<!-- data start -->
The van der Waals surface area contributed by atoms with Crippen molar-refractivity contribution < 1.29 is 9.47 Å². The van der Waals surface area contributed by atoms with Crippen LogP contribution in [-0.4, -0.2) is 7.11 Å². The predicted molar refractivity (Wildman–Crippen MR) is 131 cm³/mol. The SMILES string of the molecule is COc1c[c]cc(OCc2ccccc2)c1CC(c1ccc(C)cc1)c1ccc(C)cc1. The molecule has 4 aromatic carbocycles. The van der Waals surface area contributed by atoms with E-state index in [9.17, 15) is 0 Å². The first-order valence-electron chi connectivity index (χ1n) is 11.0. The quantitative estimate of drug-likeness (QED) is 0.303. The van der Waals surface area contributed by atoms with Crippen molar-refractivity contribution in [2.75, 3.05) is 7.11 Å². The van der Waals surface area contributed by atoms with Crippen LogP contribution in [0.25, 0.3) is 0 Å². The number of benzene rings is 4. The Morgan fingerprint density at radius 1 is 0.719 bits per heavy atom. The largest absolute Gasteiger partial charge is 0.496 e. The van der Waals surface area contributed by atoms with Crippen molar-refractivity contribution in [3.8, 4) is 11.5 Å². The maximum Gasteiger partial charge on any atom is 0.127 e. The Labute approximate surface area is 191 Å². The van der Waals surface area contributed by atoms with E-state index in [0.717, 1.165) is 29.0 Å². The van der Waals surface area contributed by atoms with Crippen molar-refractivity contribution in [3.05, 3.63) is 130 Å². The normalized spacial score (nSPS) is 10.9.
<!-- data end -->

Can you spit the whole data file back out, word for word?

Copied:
The van der Waals surface area contributed by atoms with Crippen molar-refractivity contribution < 1.29 is 9.47 Å². The van der Waals surface area contributed by atoms with Crippen LogP contribution in [-0.4, -0.2) is 7.11 Å². The predicted molar refractivity (Wildman–Crippen MR) is 131 cm³/mol. The SMILES string of the molecule is COc1c[c]cc(OCc2ccccc2)c1CC(c1ccc(C)cc1)c1ccc(C)cc1. The molecule has 4 aromatic carbocycles. The van der Waals surface area contributed by atoms with E-state index in [9.17, 15) is 0 Å². The first-order valence-electron chi connectivity index (χ1n) is 11.0. The quantitative estimate of drug-likeness (QED) is 0.303. The van der Waals surface area contributed by atoms with Crippen molar-refractivity contribution in [2.75, 3.05) is 7.11 Å². The van der Waals surface area contributed by atoms with Crippen LogP contribution in [0.25, 0.3) is 0 Å². The number of benzene rings is 4. The Morgan fingerprint density at radius 1 is 0.719 bits per heavy atom. The largest absolute Gasteiger partial charge is 0.496 e. The van der Waals surface area contributed by atoms with Crippen molar-refractivity contribution in [3.8, 4) is 11.5 Å². The maximum Gasteiger partial charge on any atom is 0.127 e. The Labute approximate surface area is 191 Å². The van der Waals surface area contributed by atoms with E-state index in [0.717, 1.165) is 29.0 Å². The van der Waals surface area contributed by atoms with Crippen molar-refractivity contribution in [3.05, 3.63) is 130 Å². The normalized spacial score (nSPS) is 10.9.